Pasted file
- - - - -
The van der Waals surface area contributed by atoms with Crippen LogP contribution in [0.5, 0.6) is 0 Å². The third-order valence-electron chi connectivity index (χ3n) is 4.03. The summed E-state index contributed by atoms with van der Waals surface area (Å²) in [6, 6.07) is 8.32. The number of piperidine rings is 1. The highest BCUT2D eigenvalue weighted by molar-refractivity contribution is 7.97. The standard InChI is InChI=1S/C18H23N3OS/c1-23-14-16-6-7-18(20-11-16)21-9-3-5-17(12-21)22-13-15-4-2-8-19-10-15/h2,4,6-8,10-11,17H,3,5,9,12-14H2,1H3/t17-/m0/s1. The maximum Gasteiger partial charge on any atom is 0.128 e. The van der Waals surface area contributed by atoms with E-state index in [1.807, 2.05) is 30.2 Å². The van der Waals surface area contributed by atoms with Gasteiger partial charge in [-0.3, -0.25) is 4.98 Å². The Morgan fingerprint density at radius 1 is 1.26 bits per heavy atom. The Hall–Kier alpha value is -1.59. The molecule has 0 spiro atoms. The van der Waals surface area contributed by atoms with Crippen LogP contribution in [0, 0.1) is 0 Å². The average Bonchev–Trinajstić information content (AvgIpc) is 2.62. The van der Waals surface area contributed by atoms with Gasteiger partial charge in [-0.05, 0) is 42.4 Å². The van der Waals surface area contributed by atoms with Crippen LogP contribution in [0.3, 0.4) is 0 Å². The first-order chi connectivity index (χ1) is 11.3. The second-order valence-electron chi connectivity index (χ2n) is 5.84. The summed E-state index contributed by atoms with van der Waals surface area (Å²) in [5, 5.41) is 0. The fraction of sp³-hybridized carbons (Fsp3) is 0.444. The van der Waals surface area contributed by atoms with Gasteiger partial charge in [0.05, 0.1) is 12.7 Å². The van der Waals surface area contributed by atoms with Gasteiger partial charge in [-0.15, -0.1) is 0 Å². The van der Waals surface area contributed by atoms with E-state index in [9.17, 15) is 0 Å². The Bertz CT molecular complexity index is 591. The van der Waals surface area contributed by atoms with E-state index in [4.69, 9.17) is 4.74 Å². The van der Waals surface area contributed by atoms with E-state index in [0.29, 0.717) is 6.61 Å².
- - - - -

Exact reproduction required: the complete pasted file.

The van der Waals surface area contributed by atoms with Crippen LogP contribution in [0.5, 0.6) is 0 Å². The third-order valence-electron chi connectivity index (χ3n) is 4.03. The summed E-state index contributed by atoms with van der Waals surface area (Å²) in [6, 6.07) is 8.32. The number of piperidine rings is 1. The highest BCUT2D eigenvalue weighted by molar-refractivity contribution is 7.97. The standard InChI is InChI=1S/C18H23N3OS/c1-23-14-16-6-7-18(20-11-16)21-9-3-5-17(12-21)22-13-15-4-2-8-19-10-15/h2,4,6-8,10-11,17H,3,5,9,12-14H2,1H3/t17-/m0/s1. The maximum Gasteiger partial charge on any atom is 0.128 e. The van der Waals surface area contributed by atoms with E-state index in [1.807, 2.05) is 30.2 Å². The van der Waals surface area contributed by atoms with Gasteiger partial charge in [-0.3, -0.25) is 4.98 Å². The Morgan fingerprint density at radius 1 is 1.26 bits per heavy atom. The Hall–Kier alpha value is -1.59. The molecule has 0 spiro atoms. The van der Waals surface area contributed by atoms with Crippen LogP contribution in [0, 0.1) is 0 Å². The average Bonchev–Trinajstić information content (AvgIpc) is 2.62. The van der Waals surface area contributed by atoms with Gasteiger partial charge in [-0.05, 0) is 42.4 Å². The van der Waals surface area contributed by atoms with Crippen LogP contribution in [0.3, 0.4) is 0 Å². The first-order chi connectivity index (χ1) is 11.3. The second-order valence-electron chi connectivity index (χ2n) is 5.84. The summed E-state index contributed by atoms with van der Waals surface area (Å²) in [5, 5.41) is 0. The fraction of sp³-hybridized carbons (Fsp3) is 0.444. The van der Waals surface area contributed by atoms with Gasteiger partial charge in [0.05, 0.1) is 12.7 Å². The van der Waals surface area contributed by atoms with Gasteiger partial charge in [-0.15, -0.1) is 0 Å². The van der Waals surface area contributed by atoms with E-state index in [9.17, 15) is 0 Å². The Bertz CT molecular complexity index is 591. The van der Waals surface area contributed by atoms with E-state index in [4.69, 9.17) is 4.74 Å². The van der Waals surface area contributed by atoms with E-state index in [0.29, 0.717) is 6.61 Å².